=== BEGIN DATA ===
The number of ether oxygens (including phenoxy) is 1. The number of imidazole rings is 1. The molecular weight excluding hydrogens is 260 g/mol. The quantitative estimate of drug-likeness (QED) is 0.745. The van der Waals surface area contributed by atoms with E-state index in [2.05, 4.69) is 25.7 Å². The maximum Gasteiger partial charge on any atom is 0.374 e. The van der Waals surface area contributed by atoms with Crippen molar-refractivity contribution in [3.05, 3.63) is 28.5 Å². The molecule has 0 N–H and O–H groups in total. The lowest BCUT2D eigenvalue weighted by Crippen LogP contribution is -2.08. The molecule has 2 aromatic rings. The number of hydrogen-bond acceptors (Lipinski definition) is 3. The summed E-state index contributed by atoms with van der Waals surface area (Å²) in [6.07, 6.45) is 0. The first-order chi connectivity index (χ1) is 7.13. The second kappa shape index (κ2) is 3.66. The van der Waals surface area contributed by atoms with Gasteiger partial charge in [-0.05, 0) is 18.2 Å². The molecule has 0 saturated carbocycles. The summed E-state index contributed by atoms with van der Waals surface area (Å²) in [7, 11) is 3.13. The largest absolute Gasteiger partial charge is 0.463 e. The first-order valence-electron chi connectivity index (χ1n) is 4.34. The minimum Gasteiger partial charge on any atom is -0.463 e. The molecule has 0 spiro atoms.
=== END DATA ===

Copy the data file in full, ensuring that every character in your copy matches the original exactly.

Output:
The number of ether oxygens (including phenoxy) is 1. The number of imidazole rings is 1. The molecular weight excluding hydrogens is 260 g/mol. The quantitative estimate of drug-likeness (QED) is 0.745. The van der Waals surface area contributed by atoms with E-state index in [2.05, 4.69) is 25.7 Å². The maximum Gasteiger partial charge on any atom is 0.374 e. The van der Waals surface area contributed by atoms with Crippen molar-refractivity contribution in [3.05, 3.63) is 28.5 Å². The molecule has 0 N–H and O–H groups in total. The lowest BCUT2D eigenvalue weighted by Crippen LogP contribution is -2.08. The molecule has 2 aromatic rings. The number of hydrogen-bond acceptors (Lipinski definition) is 3. The summed E-state index contributed by atoms with van der Waals surface area (Å²) in [6.07, 6.45) is 0. The first-order chi connectivity index (χ1) is 7.13. The second kappa shape index (κ2) is 3.66. The van der Waals surface area contributed by atoms with Gasteiger partial charge in [-0.05, 0) is 18.2 Å². The molecule has 0 saturated carbocycles. The summed E-state index contributed by atoms with van der Waals surface area (Å²) in [7, 11) is 3.13. The largest absolute Gasteiger partial charge is 0.463 e. The first-order valence-electron chi connectivity index (χ1n) is 4.34. The minimum Gasteiger partial charge on any atom is -0.463 e. The molecule has 0 spiro atoms.